Friday, November 21, 2008

Ducati Announces Additional Availability Of The Desmosedici RR Grand Prix Replica

Ducati North America is offering a limited number of the previously sold out Desmosedici RR Grand Prix replicas for the North American market.

According to Ducati, the interest in the Desmosedici RR has remained strong since Ducati announced to the world that it would produce a street legal MotoGP motorcycle.

Initial orders sold out quickly leaving many interested individuals closed out of the ordering process. The glowing press reviews and a recent guest appearance at the Las Vegas SEMA show has only added to the interest in this remarkable motorcycle. Until now Ducati North America was not able to address any of those needs.

“We are fortunate to offer a few units to those interested individuals who were closed out of the initial ordering process. As the global run of 1,500 bikes comes to an end we are notifying interested parties that we have secured inventory to deliver in the coming months; but only if they act quickly. “ - Michael Lock, CEO of Ducati North America.

Derived from the Grand Prix racing Desmosedici GP6, the same bike which competed in the MotoGP World Championship, the Desmosedici RR is the ultimate expression of the most extreme Moto GP racing machine today.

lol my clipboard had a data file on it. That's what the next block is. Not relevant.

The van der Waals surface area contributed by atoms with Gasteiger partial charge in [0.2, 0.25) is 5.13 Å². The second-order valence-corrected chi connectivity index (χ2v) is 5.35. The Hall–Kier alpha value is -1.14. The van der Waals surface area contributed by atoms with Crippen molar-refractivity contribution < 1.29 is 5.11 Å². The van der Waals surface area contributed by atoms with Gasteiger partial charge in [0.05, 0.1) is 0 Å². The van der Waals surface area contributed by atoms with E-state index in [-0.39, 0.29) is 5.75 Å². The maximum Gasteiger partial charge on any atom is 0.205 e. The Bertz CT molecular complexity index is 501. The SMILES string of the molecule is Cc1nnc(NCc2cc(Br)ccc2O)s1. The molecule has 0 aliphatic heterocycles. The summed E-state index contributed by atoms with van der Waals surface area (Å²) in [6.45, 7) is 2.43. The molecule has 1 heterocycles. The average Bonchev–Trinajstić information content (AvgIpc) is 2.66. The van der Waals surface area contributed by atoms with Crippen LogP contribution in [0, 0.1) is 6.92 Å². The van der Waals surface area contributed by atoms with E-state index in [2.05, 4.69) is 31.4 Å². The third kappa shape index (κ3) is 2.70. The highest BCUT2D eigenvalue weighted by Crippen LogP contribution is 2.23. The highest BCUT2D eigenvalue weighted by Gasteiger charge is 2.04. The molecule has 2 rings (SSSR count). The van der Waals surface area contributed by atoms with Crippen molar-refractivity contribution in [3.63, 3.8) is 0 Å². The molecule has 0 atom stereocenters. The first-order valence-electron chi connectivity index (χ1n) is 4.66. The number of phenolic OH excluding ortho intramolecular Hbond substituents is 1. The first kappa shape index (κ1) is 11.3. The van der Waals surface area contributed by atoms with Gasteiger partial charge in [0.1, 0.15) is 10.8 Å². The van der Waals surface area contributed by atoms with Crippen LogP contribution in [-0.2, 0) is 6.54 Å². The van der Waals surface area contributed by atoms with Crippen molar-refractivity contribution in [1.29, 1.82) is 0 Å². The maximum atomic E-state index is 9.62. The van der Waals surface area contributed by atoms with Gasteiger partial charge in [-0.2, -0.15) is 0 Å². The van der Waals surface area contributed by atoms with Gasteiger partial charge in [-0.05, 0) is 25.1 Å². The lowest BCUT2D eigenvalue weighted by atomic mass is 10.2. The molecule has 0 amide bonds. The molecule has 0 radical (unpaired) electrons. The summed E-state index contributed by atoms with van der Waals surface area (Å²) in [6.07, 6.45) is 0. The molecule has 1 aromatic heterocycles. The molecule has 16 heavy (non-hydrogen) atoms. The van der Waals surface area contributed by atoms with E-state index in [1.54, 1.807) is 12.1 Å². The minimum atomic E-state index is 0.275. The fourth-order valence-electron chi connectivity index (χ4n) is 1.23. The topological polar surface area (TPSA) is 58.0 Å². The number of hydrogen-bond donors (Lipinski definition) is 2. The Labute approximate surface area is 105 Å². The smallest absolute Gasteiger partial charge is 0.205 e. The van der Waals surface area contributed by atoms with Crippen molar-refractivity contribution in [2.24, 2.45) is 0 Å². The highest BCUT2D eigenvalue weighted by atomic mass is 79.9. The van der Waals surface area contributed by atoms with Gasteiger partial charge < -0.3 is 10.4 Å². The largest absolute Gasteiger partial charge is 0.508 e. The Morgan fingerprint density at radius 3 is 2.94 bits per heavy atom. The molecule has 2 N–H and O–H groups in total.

Source: Ducati
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Wednesday, November 12, 2008

Indian Motorcycles: In The 1950s And Today

A contributor to the photography blog posted a photo taken in the 1950s of her father posing on his Indian Motorcycle. You can get a closer look at the photo on the site.

We are not sure what year this bike was made. Can you identify it?

Indian Motorcycles were originally introduced in 1901 as first American motorcycle brand. Several attempts to revive the Indian name have been tried recently with mixed success.

Indian recently re-entered production, with the first 2009 Chief rolling off production line last July from Indian's plant in Kings Mountain, North Carolina.

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The Victory Hammer S For 2009

The Victory Motorcycles homepage features details on the 2009 Hammer S.

According to Victory, the Hammer S comes with a muscle car paint job and a All-New Freedom 106/6 V-Twin engine that cranks out 97 hp and 113 ft-lb of torque.

Victory upgraded the Hammer S to a 106/6 engine for the 2009 model with Stage 2 cams that offer more torque.

The Hammer S rolls on blue X-Factor wheels, with a rear fender cut high to show off the 250mm Dunlop rear tire. A back seat for passengers is hidden under a removable cover on the rear wheel cowl.

The Victory Owner's group has video on YouTube featuring a close up look at the Hammer S.

Source: Victory Motorcycles and Victory Owners Group.
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Friday, November 07, 2008

Ducati Presents Its New Model Range For 2009

Ducati is giving their 2009 line of motorcycles an introduction fit for a celebrity. According to Ducati, a real, live runway, as those used during the Milan fashion week, set the scene for the entrance of the 2009 new additions in the Bologna manufacturer’s range at EICMA 2008, Milan’s international motorcycle show being held at the city’s international exhibition centre in Rho, from 4 to 9 November.

The real star of the event was the new Ducati Streetfighter, which is already among the top contenders for the title “best bike of the show”.